Down To Earth brings you the top environmental cases heard in the Supreme Court, the high courts and the National Green Tribunal
Santragachi Jheel pollution
Inaction and inordinate delay by the authorities in saving the Santragachi Jheel from pollution and encroachment earned the ire of Justice Sonam Phintso Wangdi of the Kolkata (Eastern Zone Bench) of the National Green Tribunal (NGT) on June 1, 2020.
The case was instituted on the allegation that the water body — a notified bird sanctuary in Howrah, West Bengal, was being polluted due to dumping of municipal and plastic wastes and building waste materials.
Besides, it was alleged that constructions were being undertaken on the northern side of the jheel by filling up portions of the water body.
The NGT noted that even after the passage of two-and-a-half years and orders to settle the issue, nothing had been done.
The railways had to provide for the land for setting up the sewage treatment plant for treatment of the sewage diverted away from the water body and the cost was to be shared between the Howrah Municipal Corporation (HMC) and the railways in the “ratio of the contribution of sewage”. Also, all the encroachments had to be removed.
The tribunal was appraised of the fact that the HMC and the railway authorities were responsible for the inordinate delay, whether it was the question of lease of the land, the release of funds towards cost of the projects and removal of encroachers. M / s Mackintosh Burn Ltd was responsible for the project.
The NGT directed reports to be filed within 30 days from the following respondents:
The matter would be next taken up before the NGT on July 21.
Victims of LG Polymer
The NGT on June 1 sought response from the Union Ministry of Environment, Forest and Climate Change on the alleged unutilised amount of Rs 574 crore that the Environment Relief Fund Manager under the provisions of Public Liability Insurance Act, 1991 could spent on the victims of the LG Polymers gas leak in RR Venkatapuram village, Visakhapatnam, Andhra Pradesh.
The said fund could be utilised under the provisions of the NGT Act, 2010 for restoration of environment and compensation to the victims, the application said.
The Justices Adarsh Kumar Goel and Sheo Kumar Singh felt the issue that had been raised as an Intervention Application, should appropriately be taken up as separate proceedings and registered as a separate Original Application.
Sand Mining in Madhya Pradesh
On June 1, the NGT heard the applications challenging the operation of sub rule (2) of Rule 26 of the Sand Mining Rule 2019 relating to mining operation in the state of Madhya Pradesh.
The rule transferred statutory permissions of Environment Clearance (EC) and Air / Water consent to new group contractors from village panchayats and local bodies. Counsel for the applicant had submitted that all statutory clearances were required to be obtained afresh by the transferees.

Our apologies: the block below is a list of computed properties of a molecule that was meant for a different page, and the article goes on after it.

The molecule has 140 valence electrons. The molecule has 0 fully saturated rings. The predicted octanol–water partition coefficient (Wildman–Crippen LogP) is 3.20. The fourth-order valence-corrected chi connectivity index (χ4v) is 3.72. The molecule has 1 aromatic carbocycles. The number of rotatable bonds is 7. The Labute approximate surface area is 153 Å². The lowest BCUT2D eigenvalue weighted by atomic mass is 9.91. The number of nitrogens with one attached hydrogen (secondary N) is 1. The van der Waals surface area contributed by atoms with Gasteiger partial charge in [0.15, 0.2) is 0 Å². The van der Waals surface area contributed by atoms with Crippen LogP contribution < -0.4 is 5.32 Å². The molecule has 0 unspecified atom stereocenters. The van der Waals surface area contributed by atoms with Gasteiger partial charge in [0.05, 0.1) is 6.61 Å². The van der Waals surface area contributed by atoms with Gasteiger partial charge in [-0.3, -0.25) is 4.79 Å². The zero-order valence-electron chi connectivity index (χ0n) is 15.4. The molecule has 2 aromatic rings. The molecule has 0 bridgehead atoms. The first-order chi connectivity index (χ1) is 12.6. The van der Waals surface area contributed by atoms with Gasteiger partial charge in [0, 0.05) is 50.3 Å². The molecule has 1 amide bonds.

The NGT disposed of the application saying it was not tenable to say that it was a new expansion of business and thus would require fresh environmental clearance, as there was no expansion. But, in case of expansion of mining operations during the validity of the mining lease, fresh EC would be required.
Tripura water bodies
Tripura filed its report in compliance of the NGT order on information from all states and union territories on water bodies regarding their identification, protection and restoration.
The report stated that surveys had been done for geo tagging and assessment of pollution status of all water bodies on government land in urban areas of the state in the first phase of the assessment.
It was found that out of a total of 180 such water bodies, only 30 had been prioritised for preparation of the action plan for restoration of water quality in view of existing pollution levels (BOD values) and vulnerability to pollution.
Kerala water bodies
Kerala submitted its ‘Action Plan on Restoration of Water Bodies’ to the NGT in compliance with the the tribunal’s order about information on water bodies.
The report stated that 41,036 water bodies were being maintained by Mahatma Gandhi National Rural Employment Guarantee Scheme, department of soil survey and soil conservation, directorate of urban affairs / panchayats and Haritha Keralam Mission.
Around 40,000 water bodies were identified by Irrigation Design and Research Board (IDRB) for which unique identification number had been marked.
The Kerala State Pollution Control Board (KSPCB), with GIS specialisation, marked the water bodies in all the 14 districts of the state.
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